Emergent Treatment of Gas Gangrene Treatment & Management

Updated: Feb 12, 2019
  • Author: Rodolfo D Loureiro, MD; Chief Editor: Jeter (Jay) Pritchard Taylor, III, MD  more...
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Treatment

Prehospital Care

Prehospital care for gas gangrene includes the following:

  • Oxygenation

  • Intravenous (IV) fluids

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Emergency Department Care

Gas gangrene is a true emergency, and concurrent evaluation, treatment, and coordination of care should be carried out. [1, 2, 3, 18]

Generally speaking, the treatment is a combination of antibiotics, surgery, and hyperbaric oxygen. See the following:

  • Airway and breathing: Oxygen and airway management as necessitated by the clinical picture.

  • Circulation: Good vascular access and liberal use of intravenous fluids is indicated. Frequent reassessment of the circulatory status is necessary. If pressors are necessitated, vasoconstrictors should only be used if absolutely necessary; they can decrease perfusion to already ischemic tissue.

  • Administer tetanus toxoid if indicated.

  • Administer antibiotics.

  • Correct electrolyte abnormalities.

  • Check compartment pressures if severe pain and evidence of compartment syndrome are present with minimal cutaneous evidence of infection.

  • Wound care is indicated.

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Consultations

Obtain immediate surgical consultation. While laboratory studies and imaging studies may help make the diagnosis of gas gangrene, the criterion standard is tissue biopsy. Furthermore, definitive treatment of gas gangrene is wide debridement of necrotic muscle. Antibiotics will not reach the infected devitalized tissue. Necrotic tissue is identifiable because it does not bleed or contract when debrided.

The presence of hemodynamic instability, crepitus, bullae, subcutaneous gas on imaging, clear tissue necrosis, or any combination of the above is an indication for emergent surgery. [17] The possibility of anaerobic cellulitis should not exclude surgical exploration for necrotic tissue. [13] Patients without these signs are appropriate for monitoring and further workup.

Given the rapidly progressive nature of gas gangrene, multiple episodes of debridement may be required to gain source control of the infection. Loss of limb viability and function are frequent consequences of both infection and debridement, and the need for limb amputation is a relatively common morbidity. The need for amputation is more frequent in gas gangrene than other necrotizing soft tissue infections. [18, 11]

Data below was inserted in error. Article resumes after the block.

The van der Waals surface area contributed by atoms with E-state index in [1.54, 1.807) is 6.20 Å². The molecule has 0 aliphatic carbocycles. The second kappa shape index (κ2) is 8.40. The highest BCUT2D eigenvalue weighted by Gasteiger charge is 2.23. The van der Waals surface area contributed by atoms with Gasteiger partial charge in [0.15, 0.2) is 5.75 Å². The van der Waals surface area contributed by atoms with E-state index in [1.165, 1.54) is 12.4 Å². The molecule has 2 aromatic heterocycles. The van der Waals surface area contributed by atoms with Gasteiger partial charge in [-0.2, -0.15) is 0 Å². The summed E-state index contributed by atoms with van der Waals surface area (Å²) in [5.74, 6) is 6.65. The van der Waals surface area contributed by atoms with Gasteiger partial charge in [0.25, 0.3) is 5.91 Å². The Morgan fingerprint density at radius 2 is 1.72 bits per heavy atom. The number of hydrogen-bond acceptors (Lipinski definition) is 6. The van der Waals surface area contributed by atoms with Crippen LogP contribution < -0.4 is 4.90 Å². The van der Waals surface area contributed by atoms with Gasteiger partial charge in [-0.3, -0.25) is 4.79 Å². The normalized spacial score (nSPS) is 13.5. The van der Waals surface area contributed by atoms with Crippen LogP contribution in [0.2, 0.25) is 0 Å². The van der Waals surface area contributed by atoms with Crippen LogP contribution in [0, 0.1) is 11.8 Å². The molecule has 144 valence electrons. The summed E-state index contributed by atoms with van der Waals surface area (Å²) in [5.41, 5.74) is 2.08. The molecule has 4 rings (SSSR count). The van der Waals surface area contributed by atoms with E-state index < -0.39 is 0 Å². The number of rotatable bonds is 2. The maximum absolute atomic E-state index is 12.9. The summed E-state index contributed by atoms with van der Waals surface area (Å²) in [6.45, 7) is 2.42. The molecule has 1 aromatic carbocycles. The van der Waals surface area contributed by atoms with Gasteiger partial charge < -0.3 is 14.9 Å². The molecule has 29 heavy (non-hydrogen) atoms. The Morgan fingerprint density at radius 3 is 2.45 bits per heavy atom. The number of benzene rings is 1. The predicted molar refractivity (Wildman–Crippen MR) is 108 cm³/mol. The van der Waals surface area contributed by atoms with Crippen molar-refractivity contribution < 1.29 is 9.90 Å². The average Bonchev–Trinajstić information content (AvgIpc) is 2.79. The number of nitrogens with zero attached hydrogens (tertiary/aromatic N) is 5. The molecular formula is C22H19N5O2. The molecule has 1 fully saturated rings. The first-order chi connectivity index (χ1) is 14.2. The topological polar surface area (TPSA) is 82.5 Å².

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Medical Care

Hyperbaric oxygen therapy

The use of hyperbaric oxygen (HBO) in gas gangrene is controversial, largely owing to a lack of randomized control trials, and should not delay surgical debridement and antibiotic therapy. However, some studies, mostly case reports, have demonstrated decreased morbidity and mortality when HBO is used in supplementation to standard treatments. HBO can also help clarify the demarcation between devitalized and viable tissue, allowing for more conservative excision. [25, 26, 27]  

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Prevention

Appropriate wound care at time of injury (eg, debridement of crushed or dead tissue, copious irrigation) may deter infection.

Prophylactic antibiotics may prevent subsequent infection in selected circumstances.

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Further Inpatient Care

Urgent-to-emergent surgical debridement is indicated for gas gangrene. Gas gangrene is a rapidly progressive illness. Patients who are initially well-appearing frequently develop the sequelae of severe sepsis or septic shock, and delay to debridement significantly increases this risk. [11, 12]  Admit the patient to an ICU with central access and invasive monitoring as necessary.

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Inpatient & Outpatient Medications

Inpatient medications for gas gangrene include intravenous antibiotics and analgesics.

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Transfer

Transfer the patient if appropriate surgical specialist and ICU setting are unavailable.

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